A-Address: Is there something I or someone else can assist you with? "I would like some quiet time. My wife is bringing my CD player and some meditation books. This will help me to be calm and gain strength for my healing."
Mr. Brown's spiritual assessment revealed he has a specific spiritual belief, which is Buddhist. The assessment explained that his previous quietness was possibly related to his spiritual practices. He mentioned an important component of his spiritual life was to have quiet time. As his nurse, I would schedule uninterrupted quiet times for him to meditate and listen to his CDs. Another intervention for Mr. Brown would be a referral to the chaplain or spiritual care coordinator to visit with him. A referral to these professionals within the health care system can be appropriate, especially when the nurse may be unfamiliar with specific spiritual needs of the patient. A referral can also be made for any patient needing to connect with a faith organization in the community, such as a temple, synagogue or church.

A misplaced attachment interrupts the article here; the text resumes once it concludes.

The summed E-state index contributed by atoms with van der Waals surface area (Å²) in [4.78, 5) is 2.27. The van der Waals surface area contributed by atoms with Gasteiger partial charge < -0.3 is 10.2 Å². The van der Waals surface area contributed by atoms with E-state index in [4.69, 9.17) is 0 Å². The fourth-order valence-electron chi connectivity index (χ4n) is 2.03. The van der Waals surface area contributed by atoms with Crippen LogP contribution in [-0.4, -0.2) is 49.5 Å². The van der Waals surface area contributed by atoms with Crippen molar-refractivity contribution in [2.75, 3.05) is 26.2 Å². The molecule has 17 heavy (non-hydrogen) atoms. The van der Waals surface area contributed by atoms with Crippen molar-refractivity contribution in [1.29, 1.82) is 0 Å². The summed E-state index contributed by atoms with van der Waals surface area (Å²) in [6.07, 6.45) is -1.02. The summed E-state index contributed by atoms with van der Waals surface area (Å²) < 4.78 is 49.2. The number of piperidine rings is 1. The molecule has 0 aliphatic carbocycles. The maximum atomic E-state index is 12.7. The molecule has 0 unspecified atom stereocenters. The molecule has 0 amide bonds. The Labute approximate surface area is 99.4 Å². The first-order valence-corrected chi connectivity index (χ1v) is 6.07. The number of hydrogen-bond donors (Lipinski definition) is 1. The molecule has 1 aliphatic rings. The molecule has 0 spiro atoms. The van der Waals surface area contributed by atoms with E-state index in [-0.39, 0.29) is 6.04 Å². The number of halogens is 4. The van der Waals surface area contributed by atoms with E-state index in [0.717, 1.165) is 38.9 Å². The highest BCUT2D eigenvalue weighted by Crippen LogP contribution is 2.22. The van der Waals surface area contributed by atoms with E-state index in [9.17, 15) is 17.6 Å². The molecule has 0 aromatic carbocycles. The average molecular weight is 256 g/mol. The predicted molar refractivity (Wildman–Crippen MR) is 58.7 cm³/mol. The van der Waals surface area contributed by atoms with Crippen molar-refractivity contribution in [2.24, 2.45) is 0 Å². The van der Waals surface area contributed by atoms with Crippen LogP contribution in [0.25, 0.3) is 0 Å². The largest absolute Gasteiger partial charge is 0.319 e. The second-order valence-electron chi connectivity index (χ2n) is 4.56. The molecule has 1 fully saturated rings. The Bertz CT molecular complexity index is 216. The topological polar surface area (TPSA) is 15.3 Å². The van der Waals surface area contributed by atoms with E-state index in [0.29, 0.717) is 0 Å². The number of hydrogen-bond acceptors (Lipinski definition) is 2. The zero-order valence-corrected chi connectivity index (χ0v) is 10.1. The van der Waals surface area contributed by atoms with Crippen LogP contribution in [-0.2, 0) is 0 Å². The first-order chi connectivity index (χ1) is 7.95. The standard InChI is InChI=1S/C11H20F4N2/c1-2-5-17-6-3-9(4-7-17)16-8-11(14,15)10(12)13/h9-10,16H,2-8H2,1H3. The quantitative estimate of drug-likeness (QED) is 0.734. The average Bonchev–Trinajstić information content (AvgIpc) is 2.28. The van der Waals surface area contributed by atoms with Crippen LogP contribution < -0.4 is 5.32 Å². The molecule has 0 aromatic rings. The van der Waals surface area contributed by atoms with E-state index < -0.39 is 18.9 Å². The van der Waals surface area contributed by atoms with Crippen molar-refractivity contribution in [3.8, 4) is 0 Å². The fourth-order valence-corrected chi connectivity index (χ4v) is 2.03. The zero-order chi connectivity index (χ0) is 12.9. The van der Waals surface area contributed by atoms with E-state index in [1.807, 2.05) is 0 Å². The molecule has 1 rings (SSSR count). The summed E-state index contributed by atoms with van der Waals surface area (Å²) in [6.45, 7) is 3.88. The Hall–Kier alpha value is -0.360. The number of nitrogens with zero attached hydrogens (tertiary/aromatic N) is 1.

A spiritual assessment assists the nurse in planning holistic nursing care. Whether the nurse is unclear about the patient's spiritual belief or the patient has a spiritual belief unfamiliar to the nurse, acronym models such as FICA provide the basis for an organized, open and non-biased assessment.
[white square] Acronym Spiritual Assessment tools give nurses an easy pneumonic for assessing clients.
[white square] Spiritual assessment occurs best in a relationship of rapport and trust.
[white square] Good spiritual assessment uses open-ended questions, non-biased language and appropriate timing.
1 Kristen Mauk and Nola Schmidt, Spiritual Care in Nursing Practice (Philadelphia: Lippincott Williams & Wilkins, 2004), pp. 209-27. [Context Link]
2 Christina Puchalski and A. L. Romer, "Taking a Spiritual History Allows Clinicians to Understand Patients More Fully," Journal of Palliative Medicine 3, no. 1 (2000): 129-37. Available online at the George Washington Institute for Spirituality and Health, http://www.gwish.org/id69.htm. Accessed July 30, 2004. [Context Link]
3 Elizabeth J. Taylor, Spiritual Care: Nursing Theory, Research, and Practice (Upper Saddle River, NJ: Prentice Hall, 2002), pp. 119-21. [Context Link]
4 Ibid. [Context Link]
5 Ibid. [Context Link]